The place: The Jewish Museum, 1109 Fifth Ave.,
Vintage New YorkCandid Camera
The place: New-York Historical Society
The show: Bill Cunningham: Facades (through June 15)
The space: There is no better venue to exhibit one of NYC's seminal fashion photographers than the New-York Historical Society Museum and Library. The museum imparts a further historical exploration and scholarship to the 75 works that dive deep into NYC's social history. The riveting images are part of an eight-year study of NYC's changing architecture conducted by Bill Cunningham in the late ‘60s and early ’70s.
The artist: Photographer Bill Cunningham is famous for his long career in fashion journalism and photography, first introducing American audiences to European designers, and then turning to the streets of New York on his bicycle, with a camera in hand. His subjects are typically ordinary citizens, and via Cunningham’s lens, we see their intentional – or unintentional – sense of fashion. Over the years, Cunningham has developed a keen eye for aesthetic patterns and quality – and being photographed by him has become one of the most sincere forms of fashion flattery for any New Yorker.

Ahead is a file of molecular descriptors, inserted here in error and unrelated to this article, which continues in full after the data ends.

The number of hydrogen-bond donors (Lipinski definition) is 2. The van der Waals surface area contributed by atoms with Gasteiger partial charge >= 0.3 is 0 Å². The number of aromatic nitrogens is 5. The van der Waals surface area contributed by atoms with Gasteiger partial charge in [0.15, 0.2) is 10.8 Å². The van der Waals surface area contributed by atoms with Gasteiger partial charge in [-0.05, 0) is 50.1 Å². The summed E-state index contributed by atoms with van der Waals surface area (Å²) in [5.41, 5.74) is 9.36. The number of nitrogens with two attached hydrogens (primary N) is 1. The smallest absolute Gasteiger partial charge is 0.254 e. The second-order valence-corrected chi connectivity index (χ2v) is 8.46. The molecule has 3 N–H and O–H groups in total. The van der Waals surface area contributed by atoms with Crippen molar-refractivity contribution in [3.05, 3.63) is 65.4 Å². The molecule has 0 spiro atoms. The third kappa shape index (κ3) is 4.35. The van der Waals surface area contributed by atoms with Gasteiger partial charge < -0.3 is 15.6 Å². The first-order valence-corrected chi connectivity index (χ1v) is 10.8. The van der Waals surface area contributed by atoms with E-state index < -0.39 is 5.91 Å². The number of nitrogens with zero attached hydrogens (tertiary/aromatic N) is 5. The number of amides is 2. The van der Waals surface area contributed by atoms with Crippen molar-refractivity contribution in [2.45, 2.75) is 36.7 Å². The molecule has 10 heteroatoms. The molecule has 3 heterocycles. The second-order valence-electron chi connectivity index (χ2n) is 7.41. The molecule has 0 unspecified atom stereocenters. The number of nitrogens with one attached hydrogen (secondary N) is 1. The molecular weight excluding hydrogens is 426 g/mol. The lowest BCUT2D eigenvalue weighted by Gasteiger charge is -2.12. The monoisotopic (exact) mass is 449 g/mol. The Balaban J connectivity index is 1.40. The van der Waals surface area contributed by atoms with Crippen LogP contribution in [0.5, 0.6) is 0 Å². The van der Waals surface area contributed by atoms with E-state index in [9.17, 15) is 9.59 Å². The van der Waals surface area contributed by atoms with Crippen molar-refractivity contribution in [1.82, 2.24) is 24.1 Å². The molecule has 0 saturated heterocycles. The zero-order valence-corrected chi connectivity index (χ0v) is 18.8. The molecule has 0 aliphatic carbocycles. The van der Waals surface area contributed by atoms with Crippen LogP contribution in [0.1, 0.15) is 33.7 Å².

The exhibit: In 1968, Cunningham embarked on an eight-year project to document the architectural riches and fashion history of New York City. His novel idea was to dress his muse and fellow photographer Editta Sherman in period costumes, in front of historic buildings. The vintage outfits were scoured from thrift stores, auction houses and street fairs. The result was a photographic essay in the form of a slim paperback entitled Facades, which now commands hundreds of dollars on eBay. Portraits of note include Editta on the NYC subway surrounded by graffiti; the GM building towering over late-sixties coats and bobs; and Trinity Church framing Editta in a revolution-era men's outfit.
(Photos courtesy of New-York Historical Society and Bill Cunningham)